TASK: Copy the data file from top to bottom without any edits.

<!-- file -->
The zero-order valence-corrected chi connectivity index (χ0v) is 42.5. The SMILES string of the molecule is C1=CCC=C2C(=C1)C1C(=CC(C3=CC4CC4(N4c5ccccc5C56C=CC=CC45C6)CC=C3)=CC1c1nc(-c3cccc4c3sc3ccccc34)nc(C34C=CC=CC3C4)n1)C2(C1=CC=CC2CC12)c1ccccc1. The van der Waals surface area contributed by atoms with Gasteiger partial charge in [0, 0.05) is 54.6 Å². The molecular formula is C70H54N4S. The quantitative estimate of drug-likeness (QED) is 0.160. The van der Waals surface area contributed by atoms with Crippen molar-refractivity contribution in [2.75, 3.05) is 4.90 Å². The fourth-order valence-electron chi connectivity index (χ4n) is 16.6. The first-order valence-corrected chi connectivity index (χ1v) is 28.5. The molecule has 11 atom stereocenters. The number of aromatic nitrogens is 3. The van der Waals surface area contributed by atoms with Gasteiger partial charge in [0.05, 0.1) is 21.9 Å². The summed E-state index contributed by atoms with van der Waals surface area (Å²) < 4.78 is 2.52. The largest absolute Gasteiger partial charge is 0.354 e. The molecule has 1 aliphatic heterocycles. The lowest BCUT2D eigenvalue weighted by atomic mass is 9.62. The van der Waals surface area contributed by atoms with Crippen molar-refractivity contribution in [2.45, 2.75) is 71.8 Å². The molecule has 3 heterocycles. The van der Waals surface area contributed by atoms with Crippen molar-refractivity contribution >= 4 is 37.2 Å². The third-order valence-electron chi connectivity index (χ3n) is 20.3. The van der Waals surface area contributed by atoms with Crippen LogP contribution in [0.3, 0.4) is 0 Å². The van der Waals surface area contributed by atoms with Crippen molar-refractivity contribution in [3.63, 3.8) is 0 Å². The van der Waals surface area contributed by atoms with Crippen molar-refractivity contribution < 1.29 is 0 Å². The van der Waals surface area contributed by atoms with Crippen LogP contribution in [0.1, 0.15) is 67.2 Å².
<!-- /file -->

The zero-order valence-corrected chi connectivity index (χ0v) is 42.5. The SMILES string of the molecule is C1=CCC=C2C(=C1)C1C(=CC(C3=CC4CC4(N4c5ccccc5C56C=CC=CC45C6)CC=C3)=CC1c1nc(-c3cccc4c3sc3ccccc34)nc(C34C=CC=CC3C4)n1)C2(C1=CC=CC2CC12)c1ccccc1. The van der Waals surface area contributed by atoms with Gasteiger partial charge in [0, 0.05) is 54.6 Å². The molecular formula is C70H54N4S. The quantitative estimate of drug-likeness (QED) is 0.160. The van der Waals surface area contributed by atoms with Crippen molar-refractivity contribution in [2.75, 3.05) is 4.90 Å². The fourth-order valence-electron chi connectivity index (χ4n) is 16.6. The first-order valence-corrected chi connectivity index (χ1v) is 28.5. The molecule has 11 atom stereocenters. The number of aromatic nitrogens is 3. The van der Waals surface area contributed by atoms with Gasteiger partial charge in [0.05, 0.1) is 21.9 Å². The summed E-state index contributed by atoms with van der Waals surface area (Å²) < 4.78 is 2.52. The largest absolute Gasteiger partial charge is 0.354 e. The molecule has 1 aliphatic heterocycles. The lowest BCUT2D eigenvalue weighted by atomic mass is 9.62. The van der Waals surface area contributed by atoms with Crippen molar-refractivity contribution in [2.45, 2.75) is 71.8 Å². The molecule has 3 heterocycles. The van der Waals surface area contributed by atoms with Crippen molar-refractivity contribution >= 4 is 37.2 Å². The third-order valence-electron chi connectivity index (χ3n) is 20.3. The van der Waals surface area contributed by atoms with Crippen LogP contribution in [0.3, 0.4) is 0 Å². The van der Waals surface area contributed by atoms with Crippen molar-refractivity contribution in [3.63, 3.8) is 0 Å². The van der Waals surface area contributed by atoms with Crippen molar-refractivity contribution < 1.29 is 0 Å². The van der Waals surface area contributed by atoms with Crippen LogP contribution in [0.1, 0.15) is 67.2 Å².